• Trauma Reactions
Trauma Reactions

We become traumatised when our ability to respond to a perceived threat is in some way overwhelmed. The effects of unresolved trauma can be devastating and lead to gradual undermining of our self-esteem, self-confidence, feelings of well-being and connection to life. Our choices become limited as we avoid certain feelings, people, situations and places. This severely curtails our options leading to a reduction in freedom and independence and a loss of vitality.

Trauma & The Survival Mechanism

Many trauma reactions such as panic attacks, phobias, flashbacks and post-traumatic stress disorder (PTSD) can be explained by the same underlying survival mechanism.  The brain has an emotional alarm system designed to keep us safe. When people suffer from trauma reactions it is because that system has gone into overdrive.

What happens is this. There is a small, structure in the brain, known as the amygdala (Greek for almond, which is its shape), that has access to our emotional memories and learned responses. It’s job is to act as our ‘security guard’ by matching new circumstances to what is already in the store and alerting  us to anything that previously represented a risk and might do so again. In the distant past,when this mechanism evolved, this might have been a movement or flash of colour that could have signified an approaching predator. The amygdala would then have triggered changes to help the body get ready to fight or flee the danger the so-called Fight or Flight Response,  pounding heart, racing pulse, quick, shallow breathing, etc.

Unfortunately, particularly when we have had experiences that were very frightening, the amygdala can ‘hang on’ to some of the sensory information that was around at that time-the sounds, smells & colours and file them away as meaning that our life is in danger. This process is unconscious so that, for instance, if we are attacked, we may not be aware that a dog is barking, in the distance, as this is happening. Nevertheless, our amygdala may file away the dog barking  as crucially important and a sign of life threatening danger. The next time a dog barks, where-ever we are and whatever we are doing, the amygdala may respond as if we are under attack and switch on our Fight or Flight Response. Suddenly we may find our heart pounding and be struggling to breath and have no idea why this is happening to us.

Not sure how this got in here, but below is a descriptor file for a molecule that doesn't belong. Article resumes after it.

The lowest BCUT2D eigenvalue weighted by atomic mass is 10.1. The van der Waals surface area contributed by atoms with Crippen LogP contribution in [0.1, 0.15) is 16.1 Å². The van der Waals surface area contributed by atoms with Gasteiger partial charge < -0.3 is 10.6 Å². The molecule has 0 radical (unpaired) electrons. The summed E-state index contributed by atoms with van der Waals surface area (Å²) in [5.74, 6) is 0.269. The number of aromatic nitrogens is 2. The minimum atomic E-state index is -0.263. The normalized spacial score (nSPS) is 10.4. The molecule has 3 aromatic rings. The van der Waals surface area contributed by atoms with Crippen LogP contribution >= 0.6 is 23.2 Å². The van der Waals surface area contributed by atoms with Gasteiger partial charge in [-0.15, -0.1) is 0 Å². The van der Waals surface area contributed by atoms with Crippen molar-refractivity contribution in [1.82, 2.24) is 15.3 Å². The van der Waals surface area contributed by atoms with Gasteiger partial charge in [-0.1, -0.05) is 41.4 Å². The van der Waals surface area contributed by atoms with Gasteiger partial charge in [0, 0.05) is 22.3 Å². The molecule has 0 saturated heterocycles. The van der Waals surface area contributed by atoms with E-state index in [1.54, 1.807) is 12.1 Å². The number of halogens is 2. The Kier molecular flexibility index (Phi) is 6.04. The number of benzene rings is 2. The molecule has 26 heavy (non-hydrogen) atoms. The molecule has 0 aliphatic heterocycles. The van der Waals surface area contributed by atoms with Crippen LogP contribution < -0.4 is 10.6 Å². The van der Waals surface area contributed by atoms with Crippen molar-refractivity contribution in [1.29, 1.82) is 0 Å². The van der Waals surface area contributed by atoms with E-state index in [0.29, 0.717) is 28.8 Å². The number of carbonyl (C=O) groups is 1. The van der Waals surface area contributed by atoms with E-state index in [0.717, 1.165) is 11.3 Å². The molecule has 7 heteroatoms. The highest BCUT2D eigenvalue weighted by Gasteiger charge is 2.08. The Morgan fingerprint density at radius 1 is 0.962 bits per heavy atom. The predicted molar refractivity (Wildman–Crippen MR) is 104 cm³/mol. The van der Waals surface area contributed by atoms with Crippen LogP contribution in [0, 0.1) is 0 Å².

Now imagine this. A young woman, who has had a highly stressful day, is waiting in a long supermarket queue, worrying whether she’ll be out of the shop in time to catch the bus to school to collect her little girl. It is one pressure too many. The amygdala responds as if she is under threat and she starts to feel her heart pounding strangely and her breathing quickens. She becomes terrified that she is having a heart attack and that makes the symptoms escalate – her palms sweat; her chest feels as if it is bursting and she struggles to breathe. Soon she feels overwhelmed and may collapse or run out of the shop. The amygdala, fearful that this could happen again, files away the fact that there were bright lights and lots of people queuing when the ‘threat’ occurred. Then, when the woman is queuing in the post office the next day, the bright lights and queue may be sufficient for the over-vigilant amygdala to trigger another panic attack to deal with the new ‘threat’. Further information on the anxiety & panic attacks page.

Phobias start the same way. The amygdala makes associations with what was going on when a person first felt threatened, not all of which may be relevant. So, while it is understandable that someone who is attacked by a vicious dog may well develop a fear of dogs generally, it could equally be the case that someone develops a fear of broken glass because, on a previous occasion, when they had had a panic attack, there was broken glass lying near to where they collapsed. Agoraphobia develops when someone is too frightened of panic attacks even to leave the house.

In the case of PTSD, someone who was in the back seat of a car when a collision occurred may find it frightening to travel in the back seat again but there may be other, unconscious, connections with the accident too, such as the smell of petrol. So the person may experience seemingly inexplicable panic when filling up their own car with petrol.

Fortunately, there is an up-to-date psychological technique that can safely and effectively treat all types of trauma reactions quickly and easily.  This technique allows the brain to reprocess the sensory memories from its temporary store and re-file them in long-term memory. This means that these sensory memories no longer trigger debilitating and distressing symptoms in daily life  but instead become ordinary memories, safely confined to the past. This non-intrusive technique can help victims of sexual assault, beating or any kind of severe upset or humiliation, without causing undue distress. This can work swiftly and reliably in reducing distress and symptoms in even the most extreme of cases.

All therapists in the MindFully Well network are skilled at helping people to overcome all types of trauma reactions.

Contact any counsellor – psychotherapist in the MindFully Well network and they will be happy to help you.

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